New MCI clinic addresses acute cancer-related symptoms and treatment-related side effects
USA Health internal medicine physician Celeste Sullivan Trice, D.O., will staff the new Acute Intervention Management Clinic at the Mitchell Cancer Institute.
By Carol McPhail
Patients being treated at the USA Health Mitchell Cancer Institute can now see an internal medicine physician on site for acute illnesses associated with cancer-related symptoms and treatment-related side effects.
The new Acute Intervention Management (AIM) Clinic, located on the first floor, is staffed by USA Health internal medicine physician Celeste Sullivan Trice, D.O. The office is open Monday through Friday, with walk-in hours from 8:30 a.m. to 2:30 p.m.
“The main goal is to provide same-day evaluation for oncology patients who are acutely ill or experiencing side effects,” Trice said. “Providing this service in the same office as their oncologist means that we can promptly coordinate their care in case they need further imaging or an adjustment to their treatment plan.”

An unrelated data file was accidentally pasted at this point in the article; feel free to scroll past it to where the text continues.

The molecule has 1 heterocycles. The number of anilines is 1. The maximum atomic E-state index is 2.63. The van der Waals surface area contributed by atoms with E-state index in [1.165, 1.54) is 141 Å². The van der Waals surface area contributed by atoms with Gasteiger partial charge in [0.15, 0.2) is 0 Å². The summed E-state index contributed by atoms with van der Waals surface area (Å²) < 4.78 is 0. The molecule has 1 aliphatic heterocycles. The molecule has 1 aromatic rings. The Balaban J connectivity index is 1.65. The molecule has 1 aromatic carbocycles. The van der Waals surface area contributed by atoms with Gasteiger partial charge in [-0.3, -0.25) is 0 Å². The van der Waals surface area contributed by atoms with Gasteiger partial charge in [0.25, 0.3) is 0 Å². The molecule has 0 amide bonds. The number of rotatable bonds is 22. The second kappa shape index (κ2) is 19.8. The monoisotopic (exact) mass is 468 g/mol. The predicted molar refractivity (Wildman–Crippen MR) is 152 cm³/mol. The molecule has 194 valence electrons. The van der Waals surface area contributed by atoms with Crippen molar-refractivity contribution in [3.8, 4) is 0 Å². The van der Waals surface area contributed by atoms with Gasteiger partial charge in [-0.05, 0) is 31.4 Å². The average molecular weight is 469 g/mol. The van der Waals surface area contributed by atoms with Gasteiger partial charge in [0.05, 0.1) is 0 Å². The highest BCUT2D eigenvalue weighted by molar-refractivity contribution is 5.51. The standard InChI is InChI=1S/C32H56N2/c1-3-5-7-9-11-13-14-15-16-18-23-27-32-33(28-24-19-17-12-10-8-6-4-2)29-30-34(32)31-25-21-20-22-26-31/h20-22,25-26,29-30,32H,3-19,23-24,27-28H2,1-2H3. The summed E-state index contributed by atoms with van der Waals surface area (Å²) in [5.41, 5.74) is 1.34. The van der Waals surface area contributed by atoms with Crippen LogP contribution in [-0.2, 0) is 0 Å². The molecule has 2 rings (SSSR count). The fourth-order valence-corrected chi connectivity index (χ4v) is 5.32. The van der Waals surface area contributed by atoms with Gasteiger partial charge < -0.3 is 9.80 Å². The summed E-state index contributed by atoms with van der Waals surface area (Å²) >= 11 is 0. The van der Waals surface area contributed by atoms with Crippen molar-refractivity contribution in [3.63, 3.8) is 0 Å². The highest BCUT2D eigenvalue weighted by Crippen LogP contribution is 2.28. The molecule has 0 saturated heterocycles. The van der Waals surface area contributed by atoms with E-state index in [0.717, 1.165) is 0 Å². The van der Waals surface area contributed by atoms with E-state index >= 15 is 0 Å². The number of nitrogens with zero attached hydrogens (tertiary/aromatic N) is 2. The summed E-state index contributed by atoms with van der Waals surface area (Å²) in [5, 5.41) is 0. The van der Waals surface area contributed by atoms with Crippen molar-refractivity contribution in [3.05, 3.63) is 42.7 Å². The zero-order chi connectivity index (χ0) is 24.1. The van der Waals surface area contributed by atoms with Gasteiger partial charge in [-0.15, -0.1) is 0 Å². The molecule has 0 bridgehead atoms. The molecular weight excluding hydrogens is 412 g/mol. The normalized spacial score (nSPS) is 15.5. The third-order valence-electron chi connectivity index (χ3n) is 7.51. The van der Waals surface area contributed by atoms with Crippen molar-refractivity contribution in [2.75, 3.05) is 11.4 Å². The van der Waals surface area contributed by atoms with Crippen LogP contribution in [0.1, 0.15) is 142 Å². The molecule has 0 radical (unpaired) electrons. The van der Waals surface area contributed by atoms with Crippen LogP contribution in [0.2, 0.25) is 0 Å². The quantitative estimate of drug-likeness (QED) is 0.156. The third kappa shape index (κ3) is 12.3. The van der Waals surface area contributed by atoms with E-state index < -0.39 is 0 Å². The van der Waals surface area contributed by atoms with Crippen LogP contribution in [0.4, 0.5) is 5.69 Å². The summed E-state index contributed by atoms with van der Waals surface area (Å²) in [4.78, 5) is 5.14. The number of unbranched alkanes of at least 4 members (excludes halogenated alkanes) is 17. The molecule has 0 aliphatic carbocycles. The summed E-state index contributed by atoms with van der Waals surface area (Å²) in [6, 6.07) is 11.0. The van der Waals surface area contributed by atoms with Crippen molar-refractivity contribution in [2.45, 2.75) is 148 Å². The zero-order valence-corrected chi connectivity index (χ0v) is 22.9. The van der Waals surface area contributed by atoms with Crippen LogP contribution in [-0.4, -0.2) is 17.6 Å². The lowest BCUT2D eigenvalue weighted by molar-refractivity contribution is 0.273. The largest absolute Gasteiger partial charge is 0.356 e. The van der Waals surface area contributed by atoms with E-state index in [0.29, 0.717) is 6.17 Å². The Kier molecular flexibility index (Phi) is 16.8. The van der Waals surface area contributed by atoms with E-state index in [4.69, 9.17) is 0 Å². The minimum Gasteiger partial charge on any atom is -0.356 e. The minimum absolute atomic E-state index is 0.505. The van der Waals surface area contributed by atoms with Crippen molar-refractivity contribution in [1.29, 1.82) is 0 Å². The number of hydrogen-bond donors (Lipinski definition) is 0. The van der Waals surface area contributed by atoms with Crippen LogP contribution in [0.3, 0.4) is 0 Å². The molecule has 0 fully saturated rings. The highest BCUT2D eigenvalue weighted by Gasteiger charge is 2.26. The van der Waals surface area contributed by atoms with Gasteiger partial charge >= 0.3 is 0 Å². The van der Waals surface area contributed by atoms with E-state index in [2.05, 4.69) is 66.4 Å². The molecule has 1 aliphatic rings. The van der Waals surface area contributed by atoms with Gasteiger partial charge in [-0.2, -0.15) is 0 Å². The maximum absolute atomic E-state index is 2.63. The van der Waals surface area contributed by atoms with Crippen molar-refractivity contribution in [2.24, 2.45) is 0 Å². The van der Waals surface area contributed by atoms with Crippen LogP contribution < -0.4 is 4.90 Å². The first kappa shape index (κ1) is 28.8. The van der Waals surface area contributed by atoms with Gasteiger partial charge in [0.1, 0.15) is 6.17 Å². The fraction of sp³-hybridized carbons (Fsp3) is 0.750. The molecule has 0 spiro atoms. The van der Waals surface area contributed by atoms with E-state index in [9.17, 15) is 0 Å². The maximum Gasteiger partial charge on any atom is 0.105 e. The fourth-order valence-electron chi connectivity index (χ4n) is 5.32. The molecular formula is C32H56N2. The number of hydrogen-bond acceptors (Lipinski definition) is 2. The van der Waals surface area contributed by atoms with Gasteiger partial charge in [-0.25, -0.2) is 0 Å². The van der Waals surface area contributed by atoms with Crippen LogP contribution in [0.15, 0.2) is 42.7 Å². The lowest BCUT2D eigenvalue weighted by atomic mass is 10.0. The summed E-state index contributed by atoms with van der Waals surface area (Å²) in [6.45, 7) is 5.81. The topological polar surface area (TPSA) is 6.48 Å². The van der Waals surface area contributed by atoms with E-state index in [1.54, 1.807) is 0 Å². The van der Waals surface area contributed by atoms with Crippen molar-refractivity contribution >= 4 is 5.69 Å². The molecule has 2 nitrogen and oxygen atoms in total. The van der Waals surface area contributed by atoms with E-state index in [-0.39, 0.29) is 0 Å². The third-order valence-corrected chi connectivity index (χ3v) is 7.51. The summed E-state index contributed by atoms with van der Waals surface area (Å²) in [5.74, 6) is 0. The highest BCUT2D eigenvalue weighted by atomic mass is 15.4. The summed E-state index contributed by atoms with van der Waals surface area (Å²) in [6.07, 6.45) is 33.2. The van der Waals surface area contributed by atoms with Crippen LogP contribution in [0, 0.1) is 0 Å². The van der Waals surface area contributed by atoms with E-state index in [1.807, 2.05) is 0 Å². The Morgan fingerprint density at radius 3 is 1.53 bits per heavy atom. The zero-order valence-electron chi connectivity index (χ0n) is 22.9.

For instance, patients experiencing severe nausea can be evaluated in the AIM Clinic and undergo testing, if necessary. They can then be provided with immediate interventions or appropriate medications to address their nausea. “This service can keep our patients from having to go to an urgent care that may not have their health records,” Trice said. “Also, if a patient is severely ill, we can admit them to the hospital sooner.”
A native of Fairhope, Trice completed her residency in internal medicine at USA Health and served as a chief medical resident. She earned her medical degree from the Alabama College of Osteopathic Medicine in Dothan and completed undergraduate studies at Southern Methodist University in Dallas, Texas.